Christian Basics

The basic Christian belief is that “God so loved the world that he gave his one and only Son, that whoever believes in him shall not perish but have eternal life” (John 3:16). The basic information and beliefs on which that is based follow.

In the beginning there was God

“The size of the whole universe is not known - It may be infinite. Scientific observation of the Universe has led to inferences of its earlier stages, which appear to have been governed by the same physical laws and constants throughout most of its extent and history. The Big Bang theory is the prevailing cosmological model that describes the early development of the Universe, which is estimated to have begun 13.798 ± 0.037 billion years ago.”

“Scientists remain unsure about what, if anything, preceded the Big Bang. Many refuse to speculate, doubting that any information from any such prior state could ever be accessible. There are various multiverse hypotheses, in which some physicists have speculated that the Universe might be one among many, or even an infinite number, of universes that likewise exist.”


It’s safe to say that whatever existed in the beginning that created the universe – and the physical laws – is totally beyond man’s comprehension. The Jews accepted this supreme being as their God, as recorded in the Bible: From Genesis 1: 1In the beginning God created the heavens and the earth. 27…God created humans to be like himself.” But, to what degree can we believe the Bible and what Bible? Most of the following Scriptures are from the Old Testament of the Christian Bible. However, the Hebrew Bible records the same information using slightly different words. Although the language is a little different, the two are basically in agreement. This means that the prophecies in the Old Testament about the coming of Jesus were not put there by the early Christians.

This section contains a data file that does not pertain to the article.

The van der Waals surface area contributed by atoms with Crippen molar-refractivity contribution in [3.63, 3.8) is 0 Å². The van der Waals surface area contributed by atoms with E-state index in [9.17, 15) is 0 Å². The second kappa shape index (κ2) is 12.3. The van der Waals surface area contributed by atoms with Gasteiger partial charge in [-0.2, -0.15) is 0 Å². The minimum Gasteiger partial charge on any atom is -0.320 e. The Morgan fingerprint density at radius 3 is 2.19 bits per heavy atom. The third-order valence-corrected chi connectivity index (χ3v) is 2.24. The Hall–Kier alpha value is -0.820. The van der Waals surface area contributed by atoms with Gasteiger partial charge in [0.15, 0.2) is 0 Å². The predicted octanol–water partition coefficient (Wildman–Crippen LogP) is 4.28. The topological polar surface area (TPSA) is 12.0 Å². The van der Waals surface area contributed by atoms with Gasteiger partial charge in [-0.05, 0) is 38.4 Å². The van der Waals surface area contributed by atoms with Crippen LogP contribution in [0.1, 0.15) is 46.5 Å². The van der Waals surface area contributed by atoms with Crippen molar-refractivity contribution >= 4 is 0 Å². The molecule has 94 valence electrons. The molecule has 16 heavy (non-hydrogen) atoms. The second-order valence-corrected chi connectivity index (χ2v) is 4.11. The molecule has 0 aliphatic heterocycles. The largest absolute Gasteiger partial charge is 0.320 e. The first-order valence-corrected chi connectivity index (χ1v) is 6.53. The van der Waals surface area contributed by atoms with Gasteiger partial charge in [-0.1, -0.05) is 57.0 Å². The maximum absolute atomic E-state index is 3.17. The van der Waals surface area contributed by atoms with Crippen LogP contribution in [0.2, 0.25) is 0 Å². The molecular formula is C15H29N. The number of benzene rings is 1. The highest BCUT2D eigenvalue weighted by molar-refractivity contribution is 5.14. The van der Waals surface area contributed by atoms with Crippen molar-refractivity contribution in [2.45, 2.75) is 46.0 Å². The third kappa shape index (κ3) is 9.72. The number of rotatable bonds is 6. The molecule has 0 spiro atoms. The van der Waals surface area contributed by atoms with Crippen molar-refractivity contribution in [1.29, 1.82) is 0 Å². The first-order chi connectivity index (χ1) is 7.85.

“The opinion of the overwhelming majority of modern biblical scholars is that the first five books of the Bible were shaped into its final form after the exodus of the Jews from Egypt. Although the traditions behind the narrative are older and can be traced in the writings of the 8th century prophets. How far beyond that the tradition might stretch cannot be told.”

But, there are at least 39 non-biblical documents that have been recovered that lend credence to the historical accuracy of the Old Testament. The earliest was 2500 B.C. and the latest was the Dead Sea Scrolls – third century B.C. to first century A.D. (Source: the NIV Study Bible – Zondervan) One document – the Atrahasis Epic of about 2000 B.C. – included the great flood.

God created humans as his “children-on-earth.” and gave them free will, without which they could not love him, or one another.

Christians believe that God loves them as a father loves his child and that God is all-knowing, all-powerful, and is always with them. How can this be possible? No one knows, but it seems like a walk in the park as compared to creating the universe.